All Items : Silver : Pre 1900 item #1068813
This was probably a place spoon – larger than English or American counterparts at 9-1/8 inches. The type – a 'reverse tipt' – spoon was made in virtually every silver-producing country in the 19th Century, and fits easily with the city mark for Kronstadt – modern Brasov – for 1850. Kronstadt was part of the Austro-Hungarian Empire in 1850, but is now in Romania. With the city mark is the letter N, – it could be a year code, but I have been unable to get the mark closer than ca. 1850...
All Items : Silver : Pre 1940 item #1068815
Nordic silver of the 20th Century is in a class of its own – attempts to copy it seem to fall short. This spoon embodies the the frequent simplicity of plain and flat surfaces relieved by something organic and sculptural often encountered in modern Danish patterns. The handle's length and width are emphasized by a sharp, straight line down the center, terminating with a curved, bowl of flowers. The shape of the bowl echoes the curves of the flower bowl, which could be sitting atop a column...
All Items : Silver : Pre 1900 item #1068817
Gorham introduced 'Old Baronial' in 1998, during the tenure of William Codman as chief of design at Gorham. Codman's background in restoration of medieval objects is evident in this pattern which invokes the revival of the Gothic period in Baronial Europe – in this case, the blending of a lion's head with foliate, scroll and floral motifs. The spoon is in very fine condition with no problems whatever, a touch over 8.5 in. long and it weighs 80 grams. The handle has a monogram of LR on the f...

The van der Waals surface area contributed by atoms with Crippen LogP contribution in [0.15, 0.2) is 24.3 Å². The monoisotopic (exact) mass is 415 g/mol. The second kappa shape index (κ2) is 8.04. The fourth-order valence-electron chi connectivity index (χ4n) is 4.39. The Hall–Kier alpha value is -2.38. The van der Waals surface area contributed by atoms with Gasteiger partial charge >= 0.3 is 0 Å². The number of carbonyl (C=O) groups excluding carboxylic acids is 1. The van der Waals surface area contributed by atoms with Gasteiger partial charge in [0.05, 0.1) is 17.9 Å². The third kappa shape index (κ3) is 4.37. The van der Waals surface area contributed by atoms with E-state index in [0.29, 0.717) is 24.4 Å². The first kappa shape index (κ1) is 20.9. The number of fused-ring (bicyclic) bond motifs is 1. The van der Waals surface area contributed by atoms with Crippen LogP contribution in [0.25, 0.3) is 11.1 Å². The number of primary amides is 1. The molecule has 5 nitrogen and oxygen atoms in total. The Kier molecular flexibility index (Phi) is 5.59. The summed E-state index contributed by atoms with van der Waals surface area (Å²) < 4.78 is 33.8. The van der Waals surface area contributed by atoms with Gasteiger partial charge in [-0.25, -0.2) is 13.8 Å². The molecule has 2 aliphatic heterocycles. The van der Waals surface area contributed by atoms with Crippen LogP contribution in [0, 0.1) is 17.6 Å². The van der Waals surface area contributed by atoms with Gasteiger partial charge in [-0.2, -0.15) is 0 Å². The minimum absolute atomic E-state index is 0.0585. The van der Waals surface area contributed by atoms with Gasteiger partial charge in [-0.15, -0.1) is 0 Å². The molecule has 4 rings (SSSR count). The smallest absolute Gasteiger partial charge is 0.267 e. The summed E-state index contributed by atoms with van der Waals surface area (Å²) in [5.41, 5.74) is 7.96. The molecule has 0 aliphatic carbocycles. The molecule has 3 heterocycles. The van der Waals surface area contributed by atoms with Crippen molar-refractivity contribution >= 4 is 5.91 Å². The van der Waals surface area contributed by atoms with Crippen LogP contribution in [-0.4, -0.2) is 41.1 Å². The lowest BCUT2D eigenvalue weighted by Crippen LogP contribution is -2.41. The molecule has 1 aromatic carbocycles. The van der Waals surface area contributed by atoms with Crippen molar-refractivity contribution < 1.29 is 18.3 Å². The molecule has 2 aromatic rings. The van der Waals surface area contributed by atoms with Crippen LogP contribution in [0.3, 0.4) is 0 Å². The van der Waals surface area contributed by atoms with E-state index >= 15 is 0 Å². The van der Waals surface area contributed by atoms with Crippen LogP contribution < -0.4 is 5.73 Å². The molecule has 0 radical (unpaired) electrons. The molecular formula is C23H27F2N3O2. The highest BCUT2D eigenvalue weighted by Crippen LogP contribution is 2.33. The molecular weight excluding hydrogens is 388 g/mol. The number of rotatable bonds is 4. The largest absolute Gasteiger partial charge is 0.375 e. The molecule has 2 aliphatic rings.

All Items : Silver : Pre 1900 item #1068821
The pleasing use of acid etching to define the floral surface of 'Clematis' (introduced in 1885) combines with delicate engraving of leaves and vine to give new life to a standard Old English pattern. The bowl is elongated with a suggestion of honeysuckle in the repousse treatment, and terminates in a soft point. It might have been used for pudding, but certainly shouldn't be limited to that! There are remains of gold wash in the bowl. Length is 9.25 in., the weight is 57 g., and there is a ...
All Items : Silver : Contemporary item #1068825
Ricco / Ricci Argentieri is a very old Italian silver manufacturer that claims to use 10 times the normal amount of silver in the plating process. The “Bernini” pattern displays light classic elements – volute, acanthus, thread, shell – on the handle, and the serving blade echoes the shape of the handle. This handsome, solid piece is well-finished and has not been used, showing only the scratches that came from storage drawer in the store. It is 10.5 in. long. Please note: This pa...